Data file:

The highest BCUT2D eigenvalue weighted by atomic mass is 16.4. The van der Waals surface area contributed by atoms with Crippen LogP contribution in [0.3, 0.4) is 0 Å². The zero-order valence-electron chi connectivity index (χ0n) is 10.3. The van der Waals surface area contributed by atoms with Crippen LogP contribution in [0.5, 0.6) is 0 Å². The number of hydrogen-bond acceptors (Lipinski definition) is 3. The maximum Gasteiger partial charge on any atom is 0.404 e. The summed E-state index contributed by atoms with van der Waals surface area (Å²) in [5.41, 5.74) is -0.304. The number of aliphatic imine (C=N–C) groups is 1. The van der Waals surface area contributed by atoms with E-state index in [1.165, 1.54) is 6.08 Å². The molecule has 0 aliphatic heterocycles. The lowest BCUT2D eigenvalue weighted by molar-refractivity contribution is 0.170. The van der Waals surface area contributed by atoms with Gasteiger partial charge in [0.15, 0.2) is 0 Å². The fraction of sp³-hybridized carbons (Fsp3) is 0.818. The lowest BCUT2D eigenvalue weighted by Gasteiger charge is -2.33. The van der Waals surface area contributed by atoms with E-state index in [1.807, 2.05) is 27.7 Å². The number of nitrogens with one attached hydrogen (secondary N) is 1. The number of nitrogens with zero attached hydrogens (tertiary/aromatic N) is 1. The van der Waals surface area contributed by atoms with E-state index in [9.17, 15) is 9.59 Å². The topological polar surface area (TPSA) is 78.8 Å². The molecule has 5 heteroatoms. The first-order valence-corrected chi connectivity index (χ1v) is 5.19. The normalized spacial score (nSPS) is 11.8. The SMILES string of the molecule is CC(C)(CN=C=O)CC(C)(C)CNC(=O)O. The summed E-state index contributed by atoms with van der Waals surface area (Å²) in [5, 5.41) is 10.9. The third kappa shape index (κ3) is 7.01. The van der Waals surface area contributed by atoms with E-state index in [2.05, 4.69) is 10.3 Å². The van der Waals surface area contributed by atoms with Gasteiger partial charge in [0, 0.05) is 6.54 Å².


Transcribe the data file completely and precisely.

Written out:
The highest BCUT2D eigenvalue weighted by atomic mass is 16.4. The van der Waals surface area contributed by atoms with Crippen LogP contribution in [0.3, 0.4) is 0 Å². The zero-order valence-electron chi connectivity index (χ0n) is 10.3. The van der Waals surface area contributed by atoms with Crippen LogP contribution in [0.5, 0.6) is 0 Å². The number of hydrogen-bond acceptors (Lipinski definition) is 3. The maximum Gasteiger partial charge on any atom is 0.404 e. The summed E-state index contributed by atoms with van der Waals surface area (Å²) in [5.41, 5.74) is -0.304. The number of aliphatic imine (C=N–C) groups is 1. The van der Waals surface area contributed by atoms with E-state index in [1.165, 1.54) is 6.08 Å². The molecule has 0 aliphatic heterocycles. The lowest BCUT2D eigenvalue weighted by molar-refractivity contribution is 0.170. The van der Waals surface area contributed by atoms with Gasteiger partial charge in [0.15, 0.2) is 0 Å². The fraction of sp³-hybridized carbons (Fsp3) is 0.818. The lowest BCUT2D eigenvalue weighted by Gasteiger charge is -2.33. The van der Waals surface area contributed by atoms with E-state index in [1.807, 2.05) is 27.7 Å². The number of nitrogens with one attached hydrogen (secondary N) is 1. The number of nitrogens with zero attached hydrogens (tertiary/aromatic N) is 1. The van der Waals surface area contributed by atoms with E-state index in [9.17, 15) is 9.59 Å². The topological polar surface area (TPSA) is 78.8 Å². The molecule has 5 heteroatoms. The first-order valence-corrected chi connectivity index (χ1v) is 5.19. The normalized spacial score (nSPS) is 11.8. The SMILES string of the molecule is CC(C)(CN=C=O)CC(C)(C)CNC(=O)O. The summed E-state index contributed by atoms with van der Waals surface area (Å²) in [5, 5.41) is 10.9. The third kappa shape index (κ3) is 7.01. The van der Waals surface area contributed by atoms with E-state index in [2.05, 4.69) is 10.3 Å². The van der Waals surface area contributed by atoms with Gasteiger partial charge in [0, 0.05) is 6.54 Å².